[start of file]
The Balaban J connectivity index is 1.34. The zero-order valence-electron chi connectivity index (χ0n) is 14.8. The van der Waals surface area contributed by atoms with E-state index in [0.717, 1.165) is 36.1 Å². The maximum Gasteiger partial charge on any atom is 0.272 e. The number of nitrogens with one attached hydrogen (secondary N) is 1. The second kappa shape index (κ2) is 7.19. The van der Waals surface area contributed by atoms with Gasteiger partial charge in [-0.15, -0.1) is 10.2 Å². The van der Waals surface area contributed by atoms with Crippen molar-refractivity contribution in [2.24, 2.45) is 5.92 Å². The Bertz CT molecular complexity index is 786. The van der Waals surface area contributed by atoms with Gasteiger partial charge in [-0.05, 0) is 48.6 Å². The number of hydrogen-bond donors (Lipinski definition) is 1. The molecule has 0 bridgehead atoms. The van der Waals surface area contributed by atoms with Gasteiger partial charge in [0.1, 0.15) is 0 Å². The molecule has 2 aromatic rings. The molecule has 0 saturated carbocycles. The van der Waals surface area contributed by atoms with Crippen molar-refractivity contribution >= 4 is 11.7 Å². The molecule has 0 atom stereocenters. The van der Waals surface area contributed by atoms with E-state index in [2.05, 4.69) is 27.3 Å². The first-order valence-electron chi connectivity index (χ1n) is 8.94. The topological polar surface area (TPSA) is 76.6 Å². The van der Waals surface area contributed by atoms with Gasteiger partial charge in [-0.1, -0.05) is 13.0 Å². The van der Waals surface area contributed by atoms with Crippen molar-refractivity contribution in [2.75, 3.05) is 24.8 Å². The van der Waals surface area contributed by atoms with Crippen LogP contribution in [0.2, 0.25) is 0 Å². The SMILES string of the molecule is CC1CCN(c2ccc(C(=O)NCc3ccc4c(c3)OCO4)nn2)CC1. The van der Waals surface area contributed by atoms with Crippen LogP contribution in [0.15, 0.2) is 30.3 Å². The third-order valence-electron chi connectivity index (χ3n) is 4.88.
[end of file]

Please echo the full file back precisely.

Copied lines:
The Balaban J connectivity index is 1.34. The zero-order valence-electron chi connectivity index (χ0n) is 14.8. The van der Waals surface area contributed by atoms with E-state index in [0.717, 1.165) is 36.1 Å². The maximum Gasteiger partial charge on any atom is 0.272 e. The number of nitrogens with one attached hydrogen (secondary N) is 1. The second kappa shape index (κ2) is 7.19. The van der Waals surface area contributed by atoms with Gasteiger partial charge in [-0.15, -0.1) is 10.2 Å². The van der Waals surface area contributed by atoms with Crippen molar-refractivity contribution in [2.24, 2.45) is 5.92 Å². The Bertz CT molecular complexity index is 786. The van der Waals surface area contributed by atoms with Gasteiger partial charge in [-0.05, 0) is 48.6 Å². The number of hydrogen-bond donors (Lipinski definition) is 1. The molecule has 0 bridgehead atoms. The van der Waals surface area contributed by atoms with Gasteiger partial charge in [0.1, 0.15) is 0 Å². The molecule has 2 aromatic rings. The molecule has 0 saturated carbocycles. The van der Waals surface area contributed by atoms with Crippen molar-refractivity contribution >= 4 is 11.7 Å². The molecule has 0 atom stereocenters. The van der Waals surface area contributed by atoms with E-state index in [2.05, 4.69) is 27.3 Å². The first-order valence-electron chi connectivity index (χ1n) is 8.94. The topological polar surface area (TPSA) is 76.6 Å². The van der Waals surface area contributed by atoms with Gasteiger partial charge in [-0.1, -0.05) is 13.0 Å². The van der Waals surface area contributed by atoms with Crippen molar-refractivity contribution in [2.75, 3.05) is 24.8 Å². The van der Waals surface area contributed by atoms with Crippen LogP contribution in [0.2, 0.25) is 0 Å². The SMILES string of the molecule is CC1CCN(c2ccc(C(=O)NCc3ccc4c(c3)OCO4)nn2)CC1. The van der Waals surface area contributed by atoms with Crippen LogP contribution in [0.15, 0.2) is 30.3 Å². The third-order valence-electron chi connectivity index (χ3n) is 4.88.